According to U.S. immigration laws, a green card status refers to someone who has been granted permanent residency status and is authorized to live and work in the United States. As proof of that status, the person will be issued a green card. A green card, also known as a permanent resident card, is the actual legal document that certifies that a person holds lawful permanent resident status. 

Green cards are typically issued to those whose immigration status has been adjusted from a temporary to a permanent resident. For example, if you are an immigrant who has traveled to the United States on a K-1 visa to visit your fiancé and while visiting you marry your fiancé who is a U.S. citizen, then you may be eligible to have your immigration status adjusted from a temporary to a permanent resident status by applying for a green card. 

Aside from marriage, some other ways that non-U.S. resident may be able to obtain a green card include:

  • Through employment by a public or private employer based in the United States;
  • Through a family member (e.g., a parent, child, sibling, close relative, etc.);
  • Through a certified asylee or refugee status;
  • As a victim of abuse, human trafficking, or other serious crimes;
  • As a special immigrant (e.g., religious worker, juvenile international broadcaster, etc.);
  • Through registry if the person has continuously lived in the United States since before January 1, 1972; and/or
  • Fall under one of the other categories, such as a dependent under the Haitian Refugee Immigration Fairness Act, a Lautenberg parolee, an American Indian born in Canada, or are a foreign diplomat who is stationed in the United States and cannot return to their home country.

While the above list contains many of the categories for eligibility, it is not exhaustive of all the ways in which an individual may be able to qualify for a green card. To learn more about your green card status and how to lawfully obtain a green card, you should consider speaking to a local immigration lawyer for further legal guidance on the matter.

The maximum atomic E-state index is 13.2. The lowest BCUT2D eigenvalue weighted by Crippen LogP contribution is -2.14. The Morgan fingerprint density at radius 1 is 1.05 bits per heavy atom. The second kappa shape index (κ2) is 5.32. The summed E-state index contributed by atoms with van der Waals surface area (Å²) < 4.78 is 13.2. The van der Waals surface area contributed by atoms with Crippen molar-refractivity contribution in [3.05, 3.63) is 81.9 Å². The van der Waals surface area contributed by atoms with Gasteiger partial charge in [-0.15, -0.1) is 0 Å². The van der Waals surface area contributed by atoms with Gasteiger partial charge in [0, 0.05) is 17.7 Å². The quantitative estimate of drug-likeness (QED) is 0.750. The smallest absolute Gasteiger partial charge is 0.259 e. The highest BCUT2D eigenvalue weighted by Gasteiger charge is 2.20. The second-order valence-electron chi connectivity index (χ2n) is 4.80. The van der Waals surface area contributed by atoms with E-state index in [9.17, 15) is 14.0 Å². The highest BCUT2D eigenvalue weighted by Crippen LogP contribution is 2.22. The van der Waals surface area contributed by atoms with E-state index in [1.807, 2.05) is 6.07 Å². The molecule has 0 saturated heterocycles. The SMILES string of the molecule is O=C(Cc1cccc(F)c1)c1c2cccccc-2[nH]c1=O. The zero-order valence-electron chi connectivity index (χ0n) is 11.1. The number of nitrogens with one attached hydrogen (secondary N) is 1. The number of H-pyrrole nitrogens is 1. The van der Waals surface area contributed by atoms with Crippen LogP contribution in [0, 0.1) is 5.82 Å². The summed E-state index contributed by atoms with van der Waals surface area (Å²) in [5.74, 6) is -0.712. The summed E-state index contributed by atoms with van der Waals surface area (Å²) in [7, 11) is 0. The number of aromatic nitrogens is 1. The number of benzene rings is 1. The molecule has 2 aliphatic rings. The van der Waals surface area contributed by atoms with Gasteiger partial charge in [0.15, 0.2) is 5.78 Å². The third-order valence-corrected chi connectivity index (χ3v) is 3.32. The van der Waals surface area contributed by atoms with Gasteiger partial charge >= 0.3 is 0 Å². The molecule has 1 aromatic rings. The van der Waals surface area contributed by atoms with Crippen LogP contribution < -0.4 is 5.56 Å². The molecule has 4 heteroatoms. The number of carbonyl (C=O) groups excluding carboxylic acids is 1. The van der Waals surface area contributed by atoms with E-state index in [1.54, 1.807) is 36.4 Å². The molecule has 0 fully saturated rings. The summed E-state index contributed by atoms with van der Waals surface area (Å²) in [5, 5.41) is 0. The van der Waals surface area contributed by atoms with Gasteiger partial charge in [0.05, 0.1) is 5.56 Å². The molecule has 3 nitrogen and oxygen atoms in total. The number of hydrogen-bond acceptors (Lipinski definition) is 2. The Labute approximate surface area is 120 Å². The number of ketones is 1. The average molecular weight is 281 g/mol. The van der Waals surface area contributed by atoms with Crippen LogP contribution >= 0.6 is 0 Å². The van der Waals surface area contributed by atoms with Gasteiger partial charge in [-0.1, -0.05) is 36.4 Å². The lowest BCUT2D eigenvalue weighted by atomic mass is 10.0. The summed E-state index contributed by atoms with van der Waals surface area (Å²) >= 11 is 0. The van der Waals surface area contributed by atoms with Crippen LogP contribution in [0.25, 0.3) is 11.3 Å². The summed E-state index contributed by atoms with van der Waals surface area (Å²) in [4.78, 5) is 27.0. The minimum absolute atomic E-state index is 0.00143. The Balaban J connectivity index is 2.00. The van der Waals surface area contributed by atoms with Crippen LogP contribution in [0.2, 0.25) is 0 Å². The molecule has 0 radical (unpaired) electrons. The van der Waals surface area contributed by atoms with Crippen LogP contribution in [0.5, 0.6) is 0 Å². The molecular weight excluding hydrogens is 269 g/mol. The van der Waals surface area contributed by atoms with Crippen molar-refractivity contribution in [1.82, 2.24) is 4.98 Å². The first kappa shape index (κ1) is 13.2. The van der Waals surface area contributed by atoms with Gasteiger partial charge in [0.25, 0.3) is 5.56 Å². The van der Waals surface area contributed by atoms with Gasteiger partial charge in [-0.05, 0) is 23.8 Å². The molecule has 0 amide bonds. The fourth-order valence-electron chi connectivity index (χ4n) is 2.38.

What Are Some Privileges Associated with Green Card Holders?

Green card holders, or those with permanent resident status, will be granted a number of various rights and privileges, such as the following:

  • The ability to legally and permanently live in the United States; 
  • The ability to legally work for most employers in the United States (e.g., both private and public employers) and to apply for certain government jobs;
  • The right to legally own property in the United States;
  • The right to obtain a state driver license or state identification card in the United States;
  • The ability to sponsor foreign spouses or close family members, so that they can legally migrate to the United States; 
  • The right to join certain branches of the U.S. military; and 
  • The right to eventually apply for U.S. citizenship (if one so desires).

In addition, a green card holder has some other rights that are similar to those of U.S. citizens. These include the right to own and possess a firearm, the right to travel outside of the country for short periods of time, the right to vote in state and local elections (though not federal elections), the right to receive some health and work benefits, and the right to attend and enroll-in different educational institutions (e.g., masters programs, college, etc.). 

In exchange for the above rights and privileges, however, green card holders must comply with certain regulations, such as they must file, report, and pay income taxes to the applicable authorities (e.g., the U.S. Internal Revenue Service (“IRS”) and other state tax agencies). They also must obey all federal, state, and local laws, as well as refrain from committing and being charged or convicted of criminal activities.